# Upper Bounds in Minimizing Constructions

Wed 18 January 2023 -

I will describe a type of constructive problem that comes up fairly regularly on programming contests, especially Codeforces. We are given what I will call a "minimizing construction" problem, one where we are asked to construct a least such object that satisfies certain properties. One common prototype is that we are given a structure (e.g., a tree, an array, etc.) and a set of operations we can perform on the structure, and we wish to find a sequence of operations of minimal length such that the structure satisfies a property $P$. There are other common examples, but we'll use this language of operations for now. Sometimes the problem asks to output the entire construction (i.e., the list of operations to perform); other times we just need to print out the size of the construction.

This is clearly a very general class of problems, but I want to share a common theme that shows up in the solutions of some of these problems that makes them particularly difficult to approach if you're not already aware of it. The idea is to impose an upper bound on the size of a construction by demonstrating that the problem can always be solved in at most $k$ (typically, a very small number) operations. This then reduces the problem to checking whether the problem can be solved in $0, 1, \dots, k-1$ operations, which typically involves employing some additional optimizations to perform these checks efficiently.

I've compiled an (incomplete) list of problems that demonstrate this idea. You are welcome to try to and solve them now, with the mindset that you are searching for these upper-bound constructions. I will outline solutions to some of these and provide additional comments below.

## ANDfinity

This problem is a prototypical example of this idea. The first step in these kinds of problems is to play around with the operations and gain some intuition for how they work. In this case, we can observe that it's quite "easy" for nodes to be connected-- in other words, in order for $a$ and $b$ to be in different components, not only must they have entirely disjoint sets of bits, their respective components must also have disjoint set of bits. Since there are only up to $30$ distinct bits, for sufficiently large $n$, most random arrays are likely to be form connected graphs. 

  Okay, citation needed. But this claim is not hard to believe.

From here, it's relatively simple to come up with various constructions that place upper bounds on the number of operations required. For example, one approach is to ensure that all numbers have a common bit, and this is most easily done by making all of the numbers odd. Clearly, this takes at most $n$ operations.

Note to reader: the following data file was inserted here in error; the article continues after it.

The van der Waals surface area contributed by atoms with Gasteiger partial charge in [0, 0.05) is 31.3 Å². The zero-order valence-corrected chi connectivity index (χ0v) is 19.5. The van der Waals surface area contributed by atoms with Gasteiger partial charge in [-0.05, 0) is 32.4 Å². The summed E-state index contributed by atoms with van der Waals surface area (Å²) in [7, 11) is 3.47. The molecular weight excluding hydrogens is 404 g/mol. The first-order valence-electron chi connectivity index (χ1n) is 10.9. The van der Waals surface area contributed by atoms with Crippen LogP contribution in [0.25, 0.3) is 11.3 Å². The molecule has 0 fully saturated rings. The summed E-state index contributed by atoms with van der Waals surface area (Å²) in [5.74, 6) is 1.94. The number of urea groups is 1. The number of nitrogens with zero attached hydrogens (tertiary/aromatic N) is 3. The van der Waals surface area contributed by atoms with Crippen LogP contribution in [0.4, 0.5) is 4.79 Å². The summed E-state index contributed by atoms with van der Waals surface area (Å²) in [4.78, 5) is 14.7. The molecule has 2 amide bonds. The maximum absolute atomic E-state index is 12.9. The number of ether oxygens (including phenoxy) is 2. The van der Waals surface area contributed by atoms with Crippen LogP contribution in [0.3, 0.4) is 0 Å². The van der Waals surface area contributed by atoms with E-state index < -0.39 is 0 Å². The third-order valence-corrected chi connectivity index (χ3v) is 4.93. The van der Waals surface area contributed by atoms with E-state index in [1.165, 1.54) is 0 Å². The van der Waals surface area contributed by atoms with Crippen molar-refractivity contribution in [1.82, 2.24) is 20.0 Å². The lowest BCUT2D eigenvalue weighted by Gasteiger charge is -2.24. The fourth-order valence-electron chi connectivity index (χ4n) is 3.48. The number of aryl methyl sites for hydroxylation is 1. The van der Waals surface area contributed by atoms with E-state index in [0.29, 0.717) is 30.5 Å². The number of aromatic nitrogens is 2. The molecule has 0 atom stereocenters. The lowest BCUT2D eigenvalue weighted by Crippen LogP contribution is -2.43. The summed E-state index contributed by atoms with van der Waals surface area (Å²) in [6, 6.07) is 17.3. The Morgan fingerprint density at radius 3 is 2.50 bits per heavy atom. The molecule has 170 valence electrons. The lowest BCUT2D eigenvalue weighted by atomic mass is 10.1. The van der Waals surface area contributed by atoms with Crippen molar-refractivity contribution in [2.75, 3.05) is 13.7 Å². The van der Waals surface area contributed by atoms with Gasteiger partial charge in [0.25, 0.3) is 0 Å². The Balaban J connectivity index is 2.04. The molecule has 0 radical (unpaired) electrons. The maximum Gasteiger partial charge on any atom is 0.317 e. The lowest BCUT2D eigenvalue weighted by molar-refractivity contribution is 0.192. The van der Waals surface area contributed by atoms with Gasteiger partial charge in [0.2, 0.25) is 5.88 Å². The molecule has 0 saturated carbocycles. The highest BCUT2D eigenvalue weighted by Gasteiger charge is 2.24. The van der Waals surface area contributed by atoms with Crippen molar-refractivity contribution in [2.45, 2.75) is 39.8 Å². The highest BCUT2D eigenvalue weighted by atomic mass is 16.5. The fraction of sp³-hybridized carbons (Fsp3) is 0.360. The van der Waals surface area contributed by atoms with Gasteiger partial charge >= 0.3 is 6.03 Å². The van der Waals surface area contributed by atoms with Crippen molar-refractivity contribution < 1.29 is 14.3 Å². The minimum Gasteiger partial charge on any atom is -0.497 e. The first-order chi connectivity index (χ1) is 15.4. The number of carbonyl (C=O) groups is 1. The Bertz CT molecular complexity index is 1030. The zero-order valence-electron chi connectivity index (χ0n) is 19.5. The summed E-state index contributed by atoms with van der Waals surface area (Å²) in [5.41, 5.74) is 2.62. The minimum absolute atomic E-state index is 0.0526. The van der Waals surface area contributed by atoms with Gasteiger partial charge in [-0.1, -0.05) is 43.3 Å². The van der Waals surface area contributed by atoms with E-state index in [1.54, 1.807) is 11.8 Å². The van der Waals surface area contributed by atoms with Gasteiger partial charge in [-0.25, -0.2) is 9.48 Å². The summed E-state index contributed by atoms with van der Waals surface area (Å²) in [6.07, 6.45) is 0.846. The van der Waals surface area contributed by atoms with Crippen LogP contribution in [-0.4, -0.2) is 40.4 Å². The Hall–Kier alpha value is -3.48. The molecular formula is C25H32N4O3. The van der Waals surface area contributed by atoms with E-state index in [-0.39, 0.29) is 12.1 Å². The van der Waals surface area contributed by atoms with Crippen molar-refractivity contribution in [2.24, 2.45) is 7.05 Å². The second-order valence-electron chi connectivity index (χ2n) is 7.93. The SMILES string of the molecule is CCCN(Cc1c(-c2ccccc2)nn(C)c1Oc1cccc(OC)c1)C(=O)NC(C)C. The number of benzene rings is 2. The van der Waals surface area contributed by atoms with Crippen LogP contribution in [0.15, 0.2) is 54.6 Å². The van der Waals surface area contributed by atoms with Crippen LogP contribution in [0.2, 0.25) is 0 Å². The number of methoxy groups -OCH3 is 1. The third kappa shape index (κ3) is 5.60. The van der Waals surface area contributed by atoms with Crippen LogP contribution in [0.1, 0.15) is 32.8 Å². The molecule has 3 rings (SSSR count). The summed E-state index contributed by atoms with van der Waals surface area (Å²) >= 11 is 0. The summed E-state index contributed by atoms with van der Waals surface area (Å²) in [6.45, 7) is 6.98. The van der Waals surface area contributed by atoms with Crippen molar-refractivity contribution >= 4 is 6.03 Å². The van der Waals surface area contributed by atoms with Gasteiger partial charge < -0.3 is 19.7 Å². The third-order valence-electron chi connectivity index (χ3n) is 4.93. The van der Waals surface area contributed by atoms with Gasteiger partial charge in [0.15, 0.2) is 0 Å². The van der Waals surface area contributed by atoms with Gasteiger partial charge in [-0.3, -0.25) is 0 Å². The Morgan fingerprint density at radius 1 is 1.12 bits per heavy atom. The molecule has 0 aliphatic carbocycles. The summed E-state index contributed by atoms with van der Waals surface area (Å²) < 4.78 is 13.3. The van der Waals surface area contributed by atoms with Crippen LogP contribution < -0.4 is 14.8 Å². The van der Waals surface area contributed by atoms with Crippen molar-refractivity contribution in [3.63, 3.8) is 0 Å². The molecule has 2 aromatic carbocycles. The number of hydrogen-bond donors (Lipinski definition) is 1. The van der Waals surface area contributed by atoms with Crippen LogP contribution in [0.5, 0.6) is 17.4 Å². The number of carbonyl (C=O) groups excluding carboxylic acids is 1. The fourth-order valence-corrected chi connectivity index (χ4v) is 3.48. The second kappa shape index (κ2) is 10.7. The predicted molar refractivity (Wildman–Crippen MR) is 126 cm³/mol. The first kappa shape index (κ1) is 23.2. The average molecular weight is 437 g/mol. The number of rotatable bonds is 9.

However, we can do better. A simple improvement is to observe that since there are at most $30$ distinct bits, there are at most $30$ connected components, and to make the graph connected, it suffices to ensure that at least one number in each component is odd (since making an even number odd doesn't disturb any of the other bits). For example, consider the array $[1, 2, 4, 8, \dots, 2^{29}]$. Thus we can reduce this upper bound to $30$.

We can observe that in many cases, one operation can connect more that just $2$ components. In particular, in our example above with powers of $2$, if we subtract $1$ from $2^{29}$, we get the binary number $111\dots111_2$ which will connect all the other numbers to form a single connected component. This observation mostly works in the general case--for each number, compute its least significant bit, and for each component, find the vertex with the minimum LSB. Then if we take the component $C$ with the maximum of all minimal LSBs and subtract $1$ from any number in this component, this number will be of the form $011011\dots11111_2$ and connect all the other components, since every other component has some number with a smaller LSB.

The only problem with this construction is that subtracting $1$ may disconnect the vertex from its own connected component $C$--for example, if we subtract $1$ from $100_2$, it is no longer connected to $1100_2$. This is only a problem if $C$ has more than one vertex, and all the other values are even. In this case, we can fix this by simply adding $1$ to any other vertex in $C$.

Thus, we can for sure solve this problem in just $2$ operations. To check if we can do any better, we can first check if we don't need any operations at all (i.e., the graph is connected to begin with), or if we can connect the graph in just $1$ operation. Checking if the graph is originally connected is trivial, but checking if just $1$ operation is sufficient is tricker, since there are up to $2n$ operations to check, and performing a floodfill each time is $O(n^3)$. One approach is to observe that we can convert the connectivity requirement to a graph of $30$ bits, where we connect $i$ to $j$ if there is a number that contains both $2^i$ and $2^j$. This graph is small enough to rebuild and floodfill for each operation.